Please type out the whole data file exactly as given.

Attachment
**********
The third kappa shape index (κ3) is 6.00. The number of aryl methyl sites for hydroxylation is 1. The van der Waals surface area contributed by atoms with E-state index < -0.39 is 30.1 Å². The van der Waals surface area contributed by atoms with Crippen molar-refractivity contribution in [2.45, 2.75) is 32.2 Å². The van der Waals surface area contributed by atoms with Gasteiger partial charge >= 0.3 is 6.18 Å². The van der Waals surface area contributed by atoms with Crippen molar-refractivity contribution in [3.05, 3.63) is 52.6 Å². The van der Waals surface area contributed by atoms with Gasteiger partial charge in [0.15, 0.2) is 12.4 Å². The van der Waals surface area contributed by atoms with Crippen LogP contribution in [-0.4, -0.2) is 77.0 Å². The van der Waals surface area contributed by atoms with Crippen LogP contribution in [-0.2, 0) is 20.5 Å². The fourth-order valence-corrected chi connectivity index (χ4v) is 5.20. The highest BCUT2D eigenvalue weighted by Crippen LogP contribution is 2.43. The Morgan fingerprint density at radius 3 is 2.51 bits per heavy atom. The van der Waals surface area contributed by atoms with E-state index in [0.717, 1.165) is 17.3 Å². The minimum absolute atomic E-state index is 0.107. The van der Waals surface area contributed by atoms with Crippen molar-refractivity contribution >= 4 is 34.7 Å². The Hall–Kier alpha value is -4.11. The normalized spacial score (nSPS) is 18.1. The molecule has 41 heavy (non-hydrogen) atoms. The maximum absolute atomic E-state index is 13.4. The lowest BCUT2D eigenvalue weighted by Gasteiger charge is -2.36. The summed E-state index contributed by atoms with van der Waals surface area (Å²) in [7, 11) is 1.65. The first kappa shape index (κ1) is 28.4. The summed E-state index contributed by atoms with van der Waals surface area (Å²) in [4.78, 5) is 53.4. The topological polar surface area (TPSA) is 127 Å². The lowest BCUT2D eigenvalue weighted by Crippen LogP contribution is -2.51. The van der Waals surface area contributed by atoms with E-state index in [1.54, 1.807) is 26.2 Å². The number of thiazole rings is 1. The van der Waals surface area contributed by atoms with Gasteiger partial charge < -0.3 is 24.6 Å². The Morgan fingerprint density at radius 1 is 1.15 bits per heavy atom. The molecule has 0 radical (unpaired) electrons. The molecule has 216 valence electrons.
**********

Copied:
The third kappa shape index (κ3) is 6.00. The number of aryl methyl sites for hydroxylation is 1. The van der Waals surface area contributed by atoms with E-state index < -0.39 is 30.1 Å². The van der Waals surface area contributed by atoms with Crippen molar-refractivity contribution in [2.45, 2.75) is 32.2 Å². The van der Waals surface area contributed by atoms with Gasteiger partial charge >= 0.3 is 6.18 Å². The van der Waals surface area contributed by atoms with Crippen molar-refractivity contribution in [3.05, 3.63) is 52.6 Å². The van der Waals surface area contributed by atoms with Gasteiger partial charge in [0.15, 0.2) is 12.4 Å². The van der Waals surface area contributed by atoms with Crippen LogP contribution in [-0.4, -0.2) is 77.0 Å². The van der Waals surface area contributed by atoms with Crippen LogP contribution in [-0.2, 0) is 20.5 Å². The fourth-order valence-corrected chi connectivity index (χ4v) is 5.20. The highest BCUT2D eigenvalue weighted by Crippen LogP contribution is 2.43. The Morgan fingerprint density at radius 3 is 2.51 bits per heavy atom. The van der Waals surface area contributed by atoms with E-state index in [0.717, 1.165) is 17.3 Å². The minimum absolute atomic E-state index is 0.107. The van der Waals surface area contributed by atoms with Crippen molar-refractivity contribution >= 4 is 34.7 Å². The Hall–Kier alpha value is -4.11. The normalized spacial score (nSPS) is 18.1. The molecule has 41 heavy (non-hydrogen) atoms. The maximum absolute atomic E-state index is 13.4. The lowest BCUT2D eigenvalue weighted by Gasteiger charge is -2.36. The summed E-state index contributed by atoms with van der Waals surface area (Å²) in [7, 11) is 1.65. The first kappa shape index (κ1) is 28.4. The summed E-state index contributed by atoms with van der Waals surface area (Å²) in [4.78, 5) is 53.4. The topological polar surface area (TPSA) is 127 Å². The lowest BCUT2D eigenvalue weighted by Crippen LogP contribution is -2.51. The van der Waals surface area contributed by atoms with E-state index in [1.54, 1.807) is 26.2 Å². The number of thiazole rings is 1. The van der Waals surface area contributed by atoms with Gasteiger partial charge < -0.3 is 24.6 Å². The Morgan fingerprint density at radius 1 is 1.15 bits per heavy atom. The molecule has 0 radical (unpaired) electrons. The molecule has 216 valence electrons.